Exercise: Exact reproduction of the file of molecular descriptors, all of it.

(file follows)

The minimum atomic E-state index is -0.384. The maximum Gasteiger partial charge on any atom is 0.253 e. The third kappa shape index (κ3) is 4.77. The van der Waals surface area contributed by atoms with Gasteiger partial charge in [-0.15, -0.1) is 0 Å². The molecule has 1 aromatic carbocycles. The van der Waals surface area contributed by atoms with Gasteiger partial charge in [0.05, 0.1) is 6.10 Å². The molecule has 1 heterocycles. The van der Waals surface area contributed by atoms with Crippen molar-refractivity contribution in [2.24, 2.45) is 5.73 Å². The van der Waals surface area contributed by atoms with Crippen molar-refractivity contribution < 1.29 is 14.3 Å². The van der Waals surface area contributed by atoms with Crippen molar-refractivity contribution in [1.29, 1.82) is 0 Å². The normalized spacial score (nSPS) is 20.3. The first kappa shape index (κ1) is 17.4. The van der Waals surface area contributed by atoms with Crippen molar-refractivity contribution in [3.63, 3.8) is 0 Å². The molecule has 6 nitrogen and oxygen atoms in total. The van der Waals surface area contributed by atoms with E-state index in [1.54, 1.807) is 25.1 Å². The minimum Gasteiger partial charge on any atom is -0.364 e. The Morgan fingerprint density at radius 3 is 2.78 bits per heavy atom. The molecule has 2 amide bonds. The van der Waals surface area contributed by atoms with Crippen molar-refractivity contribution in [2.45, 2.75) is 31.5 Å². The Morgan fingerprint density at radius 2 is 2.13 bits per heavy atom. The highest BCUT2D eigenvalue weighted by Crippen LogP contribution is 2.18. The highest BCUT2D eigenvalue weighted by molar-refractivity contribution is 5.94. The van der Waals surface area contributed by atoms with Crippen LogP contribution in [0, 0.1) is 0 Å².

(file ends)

The minimum atomic E-state index is -0.384. The maximum Gasteiger partial charge on any atom is 0.253 e. The third kappa shape index (κ3) is 4.77. The van der Waals surface area contributed by atoms with Gasteiger partial charge in [-0.15, -0.1) is 0 Å². The molecule has 1 aromatic carbocycles. The van der Waals surface area contributed by atoms with Gasteiger partial charge in [0.05, 0.1) is 6.10 Å². The molecule has 1 heterocycles. The van der Waals surface area contributed by atoms with Crippen molar-refractivity contribution in [2.24, 2.45) is 5.73 Å². The van der Waals surface area contributed by atoms with Crippen molar-refractivity contribution < 1.29 is 14.3 Å². The van der Waals surface area contributed by atoms with Crippen molar-refractivity contribution in [1.29, 1.82) is 0 Å². The normalized spacial score (nSPS) is 20.3. The first kappa shape index (κ1) is 17.4. The van der Waals surface area contributed by atoms with Crippen molar-refractivity contribution in [3.63, 3.8) is 0 Å². The molecule has 6 nitrogen and oxygen atoms in total. The van der Waals surface area contributed by atoms with E-state index in [1.54, 1.807) is 25.1 Å². The minimum Gasteiger partial charge on any atom is -0.364 e. The Morgan fingerprint density at radius 3 is 2.78 bits per heavy atom. The molecule has 2 amide bonds. The van der Waals surface area contributed by atoms with Crippen molar-refractivity contribution in [2.45, 2.75) is 31.5 Å². The Morgan fingerprint density at radius 2 is 2.13 bits per heavy atom. The highest BCUT2D eigenvalue weighted by Crippen LogP contribution is 2.18. The highest BCUT2D eigenvalue weighted by molar-refractivity contribution is 5.94. The van der Waals surface area contributed by atoms with Crippen LogP contribution in [0, 0.1) is 0 Å².